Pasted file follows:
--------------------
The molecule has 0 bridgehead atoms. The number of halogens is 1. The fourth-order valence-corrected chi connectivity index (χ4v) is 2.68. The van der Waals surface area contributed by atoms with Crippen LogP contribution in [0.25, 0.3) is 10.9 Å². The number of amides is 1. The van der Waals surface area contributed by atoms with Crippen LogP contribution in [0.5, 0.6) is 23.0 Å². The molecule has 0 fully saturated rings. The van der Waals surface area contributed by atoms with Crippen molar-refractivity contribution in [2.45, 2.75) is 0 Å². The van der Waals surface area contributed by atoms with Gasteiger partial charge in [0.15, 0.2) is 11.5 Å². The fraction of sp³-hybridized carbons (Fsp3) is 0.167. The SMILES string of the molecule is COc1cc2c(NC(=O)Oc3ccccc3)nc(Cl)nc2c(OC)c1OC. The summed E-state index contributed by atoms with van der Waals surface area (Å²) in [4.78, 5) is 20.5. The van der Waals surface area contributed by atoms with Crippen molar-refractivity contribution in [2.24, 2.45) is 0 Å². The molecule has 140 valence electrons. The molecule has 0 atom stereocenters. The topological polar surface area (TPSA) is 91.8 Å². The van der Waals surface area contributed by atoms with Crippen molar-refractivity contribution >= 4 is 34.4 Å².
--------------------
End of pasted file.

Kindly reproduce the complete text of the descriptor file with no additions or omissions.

The molecule has 0 bridgehead atoms. The number of halogens is 1. The fourth-order valence-corrected chi connectivity index (χ4v) is 2.68. The van der Waals surface area contributed by atoms with Crippen LogP contribution in [0.25, 0.3) is 10.9 Å². The number of amides is 1. The van der Waals surface area contributed by atoms with Crippen LogP contribution in [0.5, 0.6) is 23.0 Å². The molecule has 0 fully saturated rings. The van der Waals surface area contributed by atoms with Crippen molar-refractivity contribution in [2.45, 2.75) is 0 Å². The van der Waals surface area contributed by atoms with Gasteiger partial charge in [0.15, 0.2) is 11.5 Å². The fraction of sp³-hybridized carbons (Fsp3) is 0.167. The SMILES string of the molecule is COc1cc2c(NC(=O)Oc3ccccc3)nc(Cl)nc2c(OC)c1OC. The summed E-state index contributed by atoms with van der Waals surface area (Å²) in [4.78, 5) is 20.5. The van der Waals surface area contributed by atoms with Crippen molar-refractivity contribution in [2.24, 2.45) is 0 Å². The molecule has 140 valence electrons. The molecule has 0 atom stereocenters. The topological polar surface area (TPSA) is 91.8 Å². The van der Waals surface area contributed by atoms with Crippen molar-refractivity contribution >= 4 is 34.4 Å².